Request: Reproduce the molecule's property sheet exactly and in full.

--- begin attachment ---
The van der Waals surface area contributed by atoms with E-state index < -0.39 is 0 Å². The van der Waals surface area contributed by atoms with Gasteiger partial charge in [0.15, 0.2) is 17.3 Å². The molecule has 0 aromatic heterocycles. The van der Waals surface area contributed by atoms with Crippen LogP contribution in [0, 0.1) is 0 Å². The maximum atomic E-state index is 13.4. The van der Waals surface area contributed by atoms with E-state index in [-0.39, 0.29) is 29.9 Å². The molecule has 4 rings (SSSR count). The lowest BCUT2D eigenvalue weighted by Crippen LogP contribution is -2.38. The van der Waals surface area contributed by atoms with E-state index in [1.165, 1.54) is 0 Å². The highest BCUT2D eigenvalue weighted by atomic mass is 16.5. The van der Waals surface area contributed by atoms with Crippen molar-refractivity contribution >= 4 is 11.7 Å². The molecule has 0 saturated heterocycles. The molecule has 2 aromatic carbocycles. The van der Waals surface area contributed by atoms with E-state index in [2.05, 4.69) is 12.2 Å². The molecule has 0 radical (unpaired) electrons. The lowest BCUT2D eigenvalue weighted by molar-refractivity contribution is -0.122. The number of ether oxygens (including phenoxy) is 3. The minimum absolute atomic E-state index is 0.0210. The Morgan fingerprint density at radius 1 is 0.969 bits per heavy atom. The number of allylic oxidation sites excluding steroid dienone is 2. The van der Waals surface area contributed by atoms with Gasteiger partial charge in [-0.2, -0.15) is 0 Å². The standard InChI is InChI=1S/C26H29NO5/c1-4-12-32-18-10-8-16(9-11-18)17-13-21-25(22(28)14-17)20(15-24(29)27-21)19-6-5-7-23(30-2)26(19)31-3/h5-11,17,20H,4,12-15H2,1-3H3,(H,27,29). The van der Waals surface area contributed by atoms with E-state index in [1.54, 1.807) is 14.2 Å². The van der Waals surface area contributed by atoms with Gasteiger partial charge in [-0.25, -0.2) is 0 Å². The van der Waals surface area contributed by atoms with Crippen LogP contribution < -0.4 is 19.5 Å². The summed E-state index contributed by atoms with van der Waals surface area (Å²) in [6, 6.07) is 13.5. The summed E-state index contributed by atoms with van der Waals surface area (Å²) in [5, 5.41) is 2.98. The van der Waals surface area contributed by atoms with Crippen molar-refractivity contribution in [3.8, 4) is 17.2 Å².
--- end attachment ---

The van der Waals surface area contributed by atoms with E-state index < -0.39 is 0 Å². The van der Waals surface area contributed by atoms with Gasteiger partial charge in [0.15, 0.2) is 17.3 Å². The molecule has 0 aromatic heterocycles. The van der Waals surface area contributed by atoms with Crippen LogP contribution in [0, 0.1) is 0 Å². The maximum atomic E-state index is 13.4. The van der Waals surface area contributed by atoms with E-state index in [-0.39, 0.29) is 29.9 Å². The molecule has 4 rings (SSSR count). The lowest BCUT2D eigenvalue weighted by Crippen LogP contribution is -2.38. The van der Waals surface area contributed by atoms with E-state index in [1.165, 1.54) is 0 Å². The highest BCUT2D eigenvalue weighted by atomic mass is 16.5. The van der Waals surface area contributed by atoms with Crippen molar-refractivity contribution >= 4 is 11.7 Å². The molecule has 0 saturated heterocycles. The molecule has 2 aromatic carbocycles. The van der Waals surface area contributed by atoms with E-state index in [2.05, 4.69) is 12.2 Å². The molecule has 0 radical (unpaired) electrons. The lowest BCUT2D eigenvalue weighted by molar-refractivity contribution is -0.122. The number of ether oxygens (including phenoxy) is 3. The minimum absolute atomic E-state index is 0.0210. The Morgan fingerprint density at radius 1 is 0.969 bits per heavy atom. The number of allylic oxidation sites excluding steroid dienone is 2. The van der Waals surface area contributed by atoms with Gasteiger partial charge in [-0.2, -0.15) is 0 Å². The standard InChI is InChI=1S/C26H29NO5/c1-4-12-32-18-10-8-16(9-11-18)17-13-21-25(22(28)14-17)20(15-24(29)27-21)19-6-5-7-23(30-2)26(19)31-3/h5-11,17,20H,4,12-15H2,1-3H3,(H,27,29). The van der Waals surface area contributed by atoms with E-state index in [1.54, 1.807) is 14.2 Å². The van der Waals surface area contributed by atoms with Gasteiger partial charge in [-0.25, -0.2) is 0 Å². The van der Waals surface area contributed by atoms with Crippen LogP contribution < -0.4 is 19.5 Å². The summed E-state index contributed by atoms with van der Waals surface area (Å²) in [6, 6.07) is 13.5. The summed E-state index contributed by atoms with van der Waals surface area (Å²) in [5, 5.41) is 2.98. The van der Waals surface area contributed by atoms with Crippen molar-refractivity contribution in [3.8, 4) is 17.2 Å².